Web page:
Lockdown made me realise I had a drinking problem

·7-min read
Mel Sims: ‘I wasn’t wetting the bed, I wasn’t drinking with breakfast - but did I have control? No. And that meant I had a problem’
Mel Sims: ‘I wasn’t wetting the bed, I wasn’t drinking with breakfast - but did I have control? No. And that meant I had a problem’

If you asked most people to imagine their pre-pandemic selves, they’d probably look back and long for that carefree time. But I wouldn’t. Because the pre-pandemic me usually had a drink in her hand, and it’s only in lockdown, aged 48, that I’ve realised what a problem that was.

I’m not the only one. Yesterday, the Royal College of Psychiatrists warned of a spike in the number of people suffering from the effects of alcohol misuse and dependency as lockdown ends and the pubs reopen. The number of people seeking help, it said, has more than doubled since the beginning of the pandemic. Alcohol Change UK, meanwhile, has found that one in three adults are drinking more than before, while the Royal College Psychiatrists has reported a sharp rise in people asking for treatment for conditions associated with heavy alcohol consumption.

When we talk about drinking problems, our language tends to focus on two extremes: people who are at rock bottom, or those who have recovered. But between the two is a vast grey area containing so many of us, particularly in midlife.

I’ve long had an intense relationship with alcohol, having worked in advertising in London. The culture amounted to: if you wanted to get the best deals, you never said no to a drink and didn’t go home until the client did. I was good at it, and coped with the groggy mornings by never being more than eight hours from the next drink to top up my dopamine (the “happiness hormone”) levels. Eventually, after a decade of that life, I got sick of the commute. So, ten years ago, I quit to set up a children’s hospitality business in Essex, where I live as a single mum to Olivia, now 10.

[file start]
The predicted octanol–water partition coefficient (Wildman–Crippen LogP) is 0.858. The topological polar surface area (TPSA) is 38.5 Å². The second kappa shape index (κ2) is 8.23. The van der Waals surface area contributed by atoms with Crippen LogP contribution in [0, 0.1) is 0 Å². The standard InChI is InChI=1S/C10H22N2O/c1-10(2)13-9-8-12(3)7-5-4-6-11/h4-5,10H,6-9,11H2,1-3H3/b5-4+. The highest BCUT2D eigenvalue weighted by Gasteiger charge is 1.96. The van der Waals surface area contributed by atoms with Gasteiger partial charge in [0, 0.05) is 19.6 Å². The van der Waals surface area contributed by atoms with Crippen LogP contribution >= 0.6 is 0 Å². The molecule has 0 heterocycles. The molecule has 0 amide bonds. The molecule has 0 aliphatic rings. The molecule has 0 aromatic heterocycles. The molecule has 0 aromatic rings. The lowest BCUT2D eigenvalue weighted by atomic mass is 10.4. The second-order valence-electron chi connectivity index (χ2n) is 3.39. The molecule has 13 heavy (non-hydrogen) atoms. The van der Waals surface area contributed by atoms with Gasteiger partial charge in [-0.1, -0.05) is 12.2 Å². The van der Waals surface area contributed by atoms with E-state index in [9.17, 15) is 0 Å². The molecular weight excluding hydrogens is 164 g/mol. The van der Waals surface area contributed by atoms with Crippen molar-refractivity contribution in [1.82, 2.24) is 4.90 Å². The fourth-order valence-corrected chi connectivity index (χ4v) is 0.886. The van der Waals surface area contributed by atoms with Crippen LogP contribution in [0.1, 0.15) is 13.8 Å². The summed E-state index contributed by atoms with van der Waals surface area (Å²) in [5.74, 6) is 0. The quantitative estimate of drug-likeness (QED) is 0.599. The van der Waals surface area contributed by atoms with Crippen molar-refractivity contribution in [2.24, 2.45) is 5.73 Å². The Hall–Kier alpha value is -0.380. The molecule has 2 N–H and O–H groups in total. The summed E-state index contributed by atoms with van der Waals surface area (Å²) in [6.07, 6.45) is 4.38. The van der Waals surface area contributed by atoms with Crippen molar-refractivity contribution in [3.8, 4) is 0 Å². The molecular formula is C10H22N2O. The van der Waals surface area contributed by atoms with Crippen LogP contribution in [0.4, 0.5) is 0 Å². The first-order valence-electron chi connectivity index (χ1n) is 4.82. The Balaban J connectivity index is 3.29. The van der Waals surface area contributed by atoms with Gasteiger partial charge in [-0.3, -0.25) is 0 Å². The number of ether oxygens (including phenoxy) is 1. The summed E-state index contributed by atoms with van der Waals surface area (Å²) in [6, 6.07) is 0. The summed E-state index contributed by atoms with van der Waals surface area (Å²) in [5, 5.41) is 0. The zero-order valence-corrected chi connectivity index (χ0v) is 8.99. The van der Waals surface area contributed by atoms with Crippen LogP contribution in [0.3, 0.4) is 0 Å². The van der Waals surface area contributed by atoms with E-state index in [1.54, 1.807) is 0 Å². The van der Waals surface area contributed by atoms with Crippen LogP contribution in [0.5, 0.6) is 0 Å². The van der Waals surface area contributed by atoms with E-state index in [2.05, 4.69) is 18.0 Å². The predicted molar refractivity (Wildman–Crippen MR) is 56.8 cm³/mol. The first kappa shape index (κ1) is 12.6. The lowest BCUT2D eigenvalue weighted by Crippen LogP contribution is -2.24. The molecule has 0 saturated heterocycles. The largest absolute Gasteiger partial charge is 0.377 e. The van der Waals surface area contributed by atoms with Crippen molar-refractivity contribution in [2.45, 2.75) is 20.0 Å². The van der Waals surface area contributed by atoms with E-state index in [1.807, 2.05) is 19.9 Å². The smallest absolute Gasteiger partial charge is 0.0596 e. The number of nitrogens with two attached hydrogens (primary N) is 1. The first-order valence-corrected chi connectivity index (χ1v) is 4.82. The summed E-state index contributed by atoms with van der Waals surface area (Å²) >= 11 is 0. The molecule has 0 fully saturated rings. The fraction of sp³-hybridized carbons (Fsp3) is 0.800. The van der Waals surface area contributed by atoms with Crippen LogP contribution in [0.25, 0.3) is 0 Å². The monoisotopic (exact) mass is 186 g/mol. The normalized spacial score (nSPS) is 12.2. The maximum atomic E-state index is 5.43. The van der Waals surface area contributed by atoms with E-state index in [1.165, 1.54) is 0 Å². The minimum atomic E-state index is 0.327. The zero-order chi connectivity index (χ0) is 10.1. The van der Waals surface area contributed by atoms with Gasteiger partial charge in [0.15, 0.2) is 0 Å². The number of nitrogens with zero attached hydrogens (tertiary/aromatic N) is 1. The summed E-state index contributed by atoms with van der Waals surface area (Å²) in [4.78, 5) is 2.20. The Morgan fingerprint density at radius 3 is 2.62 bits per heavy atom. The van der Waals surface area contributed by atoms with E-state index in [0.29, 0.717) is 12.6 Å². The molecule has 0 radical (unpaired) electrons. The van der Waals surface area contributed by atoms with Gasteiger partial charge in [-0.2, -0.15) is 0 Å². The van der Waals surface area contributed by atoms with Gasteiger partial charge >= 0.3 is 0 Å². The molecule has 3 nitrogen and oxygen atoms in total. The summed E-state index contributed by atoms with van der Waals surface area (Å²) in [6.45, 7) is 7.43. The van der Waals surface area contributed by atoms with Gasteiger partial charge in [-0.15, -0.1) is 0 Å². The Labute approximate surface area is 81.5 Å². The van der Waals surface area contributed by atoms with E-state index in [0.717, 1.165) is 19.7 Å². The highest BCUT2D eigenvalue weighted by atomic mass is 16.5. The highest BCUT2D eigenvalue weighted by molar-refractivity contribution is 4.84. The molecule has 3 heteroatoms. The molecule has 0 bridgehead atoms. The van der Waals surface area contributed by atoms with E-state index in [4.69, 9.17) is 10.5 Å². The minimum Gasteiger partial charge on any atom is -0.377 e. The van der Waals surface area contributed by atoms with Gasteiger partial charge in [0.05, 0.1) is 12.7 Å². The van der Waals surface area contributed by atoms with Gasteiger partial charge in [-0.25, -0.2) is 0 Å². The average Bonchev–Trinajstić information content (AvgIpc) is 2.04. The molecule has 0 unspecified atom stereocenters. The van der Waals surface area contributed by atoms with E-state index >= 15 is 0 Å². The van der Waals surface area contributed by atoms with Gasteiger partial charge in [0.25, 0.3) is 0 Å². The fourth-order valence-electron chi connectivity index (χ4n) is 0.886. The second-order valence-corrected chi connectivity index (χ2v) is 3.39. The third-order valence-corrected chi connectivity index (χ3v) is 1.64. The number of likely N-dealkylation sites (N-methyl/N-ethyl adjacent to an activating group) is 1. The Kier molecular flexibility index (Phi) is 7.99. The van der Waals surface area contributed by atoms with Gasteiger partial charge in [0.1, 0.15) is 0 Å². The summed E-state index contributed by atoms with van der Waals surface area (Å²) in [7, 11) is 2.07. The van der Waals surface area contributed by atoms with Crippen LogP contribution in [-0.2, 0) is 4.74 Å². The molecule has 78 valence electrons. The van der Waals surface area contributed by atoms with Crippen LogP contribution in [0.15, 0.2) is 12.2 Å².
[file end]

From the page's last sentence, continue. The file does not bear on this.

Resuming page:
I loved my new work and quickly became successful, but my drinking habits were still unhealthy. Rather than long client lunches, it became a glass of wine at 6pm as I started cooking. Before I knew it, most of a bottle would be gone. By the time I began experiencing the perimenopause three years ago, I was drinking 50 units a week - not realising quite how far above the recommended number of 14 that was.

Then came the pandemic. When the lockdown shuttered my business, I took Olivia and moved to my grandmother’s flat in Hampshire. There, I homeschooled, spent time by the sea and re-evaluated. Like many people, I was drinking more out of boredom and anxiety. But one night I was sitting on the sofa holding a glass of wine when I thought, “ There must be more to life than this.”

From that day, I started to reconsider my relationship with alcohol. I wasn’t wetting the bed, I wasn’t drinking with breakfast - but did I have control? No. And that meant I had a problem. Alcohol, I realised, had been a crutch I used to help disassociate and draw a line between work and play; between being ‘Mum’ and being an individual.

So I made some changes. Soda in my wine. Whole weeks off. I began to understand just how reliant on alcohol I had been, which led me to some other significant discoveries.

I had always been impulsive and a multitasker – someone who “takes too much on” – and, a few weeks ago, I was diagnosed with ADHD (attention deficit hyperactivity disorder). The ADHD means I struggle to switch off and slow down, which is where drinking helped me to dissociate. The perimenopause is related, too. When women experience this change, our dopamine levels drop, which can explain things like brain fog. Given that alcohol increases dopamine release, who can be surprised that we might be inclined towards an extra glass of wine?